PHOENIX — As the Justice Department announced this week the impending record release of 6,000 inmates nationwide, Arizona leaders and justice advocates are split on the need for prison reform.
The inmate release, scheduled to happen between Oct. 30 and Nov. 2, will see 35 people released in Arizona. It’s part of an effort to ease harsh penalties for non-violent drug crimes and overcrowding, but in a one-on-one interview with KTAR, Maricopa County Attorney Bill Montgomery said this is not something Arizona needs.
“Not as a categorical policy response,” he said. “The question that I would ask is, ‘Among the current prison population, who do you think should be released to live next to you in your community?’”
Montgomery pointed to a study that showed 95 percent of Arizona’s prison population are violent and/or repeat offenders. He said non-violent drug crime, such as trafficking and selling, still carries a high potential for violence and is an immediate threat to the community.
Caroline Isaacs with the justice advocacy group American Friends Service Committee questioned Montgomery’s numbers. She said they stem from a Department of Corrections report that may unfairly lump violent and repeat offenders together, essentially inflating the statistics.
“We don’t have a number across the state, for each county, on how many people are sentenced under a given statute,” she said. “So it’s difficult for us to begin really looking how to change our sentencing laws because we don’t have any idea how they are being applied.”
Montgomery said those who commit a non-violent crime rarely see prison for their first offense.
“Unless you’ve committed a dangerous crime against a child, unless you’ve committed certain sexual offenses, unless you caused serious physical injury or used a deadly weapon or a dangerous instrument, your first felony conviction is not going to result in prison,” he said. “You’re going to probation.”
Even a second conviction does not guarantee the person time behind bars.
“We are a second-chance society,” Montgomery said.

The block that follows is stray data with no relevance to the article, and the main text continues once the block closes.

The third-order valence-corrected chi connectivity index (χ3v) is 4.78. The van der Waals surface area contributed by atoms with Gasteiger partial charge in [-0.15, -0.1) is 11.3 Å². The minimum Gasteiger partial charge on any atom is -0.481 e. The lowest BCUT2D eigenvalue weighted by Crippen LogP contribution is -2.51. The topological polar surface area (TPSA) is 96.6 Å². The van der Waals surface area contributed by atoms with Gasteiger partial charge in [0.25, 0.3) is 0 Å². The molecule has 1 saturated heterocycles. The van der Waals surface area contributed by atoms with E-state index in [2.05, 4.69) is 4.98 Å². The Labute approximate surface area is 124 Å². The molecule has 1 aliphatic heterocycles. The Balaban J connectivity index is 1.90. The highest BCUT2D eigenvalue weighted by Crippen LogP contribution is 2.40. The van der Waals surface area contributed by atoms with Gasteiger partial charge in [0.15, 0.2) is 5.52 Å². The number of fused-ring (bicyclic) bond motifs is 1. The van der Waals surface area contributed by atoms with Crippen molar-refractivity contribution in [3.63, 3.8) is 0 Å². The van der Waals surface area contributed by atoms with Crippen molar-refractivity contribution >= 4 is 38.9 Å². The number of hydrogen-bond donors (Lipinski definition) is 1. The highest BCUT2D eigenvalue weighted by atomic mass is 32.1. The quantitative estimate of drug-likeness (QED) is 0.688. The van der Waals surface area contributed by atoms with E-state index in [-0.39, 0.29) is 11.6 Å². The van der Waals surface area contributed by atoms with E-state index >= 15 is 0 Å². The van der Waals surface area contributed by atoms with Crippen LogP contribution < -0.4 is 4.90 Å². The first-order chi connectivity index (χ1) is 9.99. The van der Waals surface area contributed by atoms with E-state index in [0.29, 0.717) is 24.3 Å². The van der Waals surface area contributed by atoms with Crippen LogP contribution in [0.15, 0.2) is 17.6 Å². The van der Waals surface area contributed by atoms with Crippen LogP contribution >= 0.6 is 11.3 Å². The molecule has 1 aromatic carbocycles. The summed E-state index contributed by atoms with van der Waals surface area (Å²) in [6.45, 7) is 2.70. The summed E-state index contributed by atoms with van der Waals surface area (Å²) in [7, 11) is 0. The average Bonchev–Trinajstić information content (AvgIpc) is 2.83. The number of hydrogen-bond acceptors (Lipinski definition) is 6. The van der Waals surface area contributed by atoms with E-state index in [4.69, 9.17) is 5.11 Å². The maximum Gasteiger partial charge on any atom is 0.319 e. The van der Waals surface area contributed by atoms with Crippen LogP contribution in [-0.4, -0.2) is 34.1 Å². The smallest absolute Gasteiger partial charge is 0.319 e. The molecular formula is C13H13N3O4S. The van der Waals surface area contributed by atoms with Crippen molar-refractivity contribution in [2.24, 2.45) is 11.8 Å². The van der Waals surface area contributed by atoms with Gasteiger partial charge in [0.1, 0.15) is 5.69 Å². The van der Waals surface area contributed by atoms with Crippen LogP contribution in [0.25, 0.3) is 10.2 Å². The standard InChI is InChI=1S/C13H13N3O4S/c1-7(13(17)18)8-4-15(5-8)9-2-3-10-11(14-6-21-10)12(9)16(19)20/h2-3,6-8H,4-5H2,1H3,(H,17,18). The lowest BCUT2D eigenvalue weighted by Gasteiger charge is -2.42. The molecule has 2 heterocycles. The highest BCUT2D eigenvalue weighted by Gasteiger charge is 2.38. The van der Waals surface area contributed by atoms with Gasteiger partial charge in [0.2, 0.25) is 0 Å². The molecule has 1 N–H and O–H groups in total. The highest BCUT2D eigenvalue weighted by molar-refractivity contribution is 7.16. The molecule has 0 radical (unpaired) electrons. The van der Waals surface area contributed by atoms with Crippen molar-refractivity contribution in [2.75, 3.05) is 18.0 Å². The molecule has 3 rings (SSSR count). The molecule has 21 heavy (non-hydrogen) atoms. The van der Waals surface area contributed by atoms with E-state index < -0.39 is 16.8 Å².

Montgomery also said Arizona’s incarceration issue is different than others because, as a border state, it remains a major path for drugs into the United States.
“We need to be strict, stringent in prosecuting cases in a constitutional manner, and assigning punishment, to deter and dissuade others from engaging in similar conduct,” he said.
Isaacs said that argument is invalid because Arizona has the sixth-highest incarceration rate in the nation and the highest of any border state.
“California is a border state. New Mexico is a border state. Texas is border state.”
Despite their differences, both Montgomery and Isaacs agreed Arizona’s recidivism rate — the rate at which a person relapses into criminal behavior following sanctions or intervention for a previous crime — of 40 percent is a cause of concern.
“I think Arizona would do well to take a look at recidivism, and what we can do to continue to reduce the instance of previously incarcerated inmates from reoffending,” Montgomery said. “I phrase it that way because the broader topic about criminal justice reform has begun with the conclusion that we suffer from mass incarceration.”
Though Issacs agreed some of Montgomery’s diversion programs are a step in the right direction, Arizona is still lagging on prison reform.
“Arizona is long overdue for change,” she said, adding that some of Montgomery’s programs are only in effect in certain counties.
Isaacs said one step Arizona could take toward prison reform would ask officials to look at the actual circumstances and risk levels of individual inmates instead of the general crime they committed. She said there are scientific tools used by other states that can determine if an inmate should be considered for early release.
Isaacs also called for a bipartisan commission to study Arizona’s sentencing structure across the board and to find the source of why people are committing crime rather than paying private prison corporations to house them.
“We all want less crime,” she said. “We want to feel safe in our communities. Incarceration is not solving that problem.”